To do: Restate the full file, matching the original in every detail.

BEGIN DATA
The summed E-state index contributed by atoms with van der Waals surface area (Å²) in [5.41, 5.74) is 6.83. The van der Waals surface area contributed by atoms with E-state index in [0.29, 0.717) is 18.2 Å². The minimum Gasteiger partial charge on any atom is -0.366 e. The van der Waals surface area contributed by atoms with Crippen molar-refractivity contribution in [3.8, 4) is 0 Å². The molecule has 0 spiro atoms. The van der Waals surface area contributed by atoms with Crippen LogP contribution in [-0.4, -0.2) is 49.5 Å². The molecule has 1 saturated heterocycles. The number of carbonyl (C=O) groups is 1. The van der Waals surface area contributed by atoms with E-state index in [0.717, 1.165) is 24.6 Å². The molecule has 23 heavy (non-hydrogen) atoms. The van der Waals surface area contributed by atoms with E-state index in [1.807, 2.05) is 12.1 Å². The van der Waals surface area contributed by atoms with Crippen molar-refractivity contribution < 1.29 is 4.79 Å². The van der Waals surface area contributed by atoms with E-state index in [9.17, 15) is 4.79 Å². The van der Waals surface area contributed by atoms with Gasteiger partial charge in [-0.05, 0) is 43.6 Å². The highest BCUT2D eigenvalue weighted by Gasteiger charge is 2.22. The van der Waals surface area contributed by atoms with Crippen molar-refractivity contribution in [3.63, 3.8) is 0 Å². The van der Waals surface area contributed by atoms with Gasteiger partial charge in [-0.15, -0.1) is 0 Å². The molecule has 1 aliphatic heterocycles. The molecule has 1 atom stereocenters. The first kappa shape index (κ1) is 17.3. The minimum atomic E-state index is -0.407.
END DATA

The summed E-state index contributed by atoms with van der Waals surface area (Å²) in [5.41, 5.74) is 6.83. The van der Waals surface area contributed by atoms with E-state index in [0.29, 0.717) is 18.2 Å². The minimum Gasteiger partial charge on any atom is -0.366 e. The van der Waals surface area contributed by atoms with Crippen molar-refractivity contribution in [3.8, 4) is 0 Å². The molecule has 0 spiro atoms. The van der Waals surface area contributed by atoms with Crippen LogP contribution in [-0.4, -0.2) is 49.5 Å². The molecule has 1 saturated heterocycles. The number of carbonyl (C=O) groups is 1. The van der Waals surface area contributed by atoms with E-state index in [0.717, 1.165) is 24.6 Å². The molecule has 23 heavy (non-hydrogen) atoms. The van der Waals surface area contributed by atoms with E-state index in [1.807, 2.05) is 12.1 Å². The van der Waals surface area contributed by atoms with Crippen molar-refractivity contribution < 1.29 is 4.79 Å². The van der Waals surface area contributed by atoms with E-state index in [9.17, 15) is 4.79 Å². The van der Waals surface area contributed by atoms with Gasteiger partial charge in [-0.05, 0) is 43.6 Å². The highest BCUT2D eigenvalue weighted by Gasteiger charge is 2.22. The van der Waals surface area contributed by atoms with Crippen molar-refractivity contribution in [3.63, 3.8) is 0 Å². The van der Waals surface area contributed by atoms with Gasteiger partial charge in [-0.15, -0.1) is 0 Å². The molecule has 1 aliphatic heterocycles. The molecule has 1 atom stereocenters. The first kappa shape index (κ1) is 17.3. The minimum atomic E-state index is -0.407.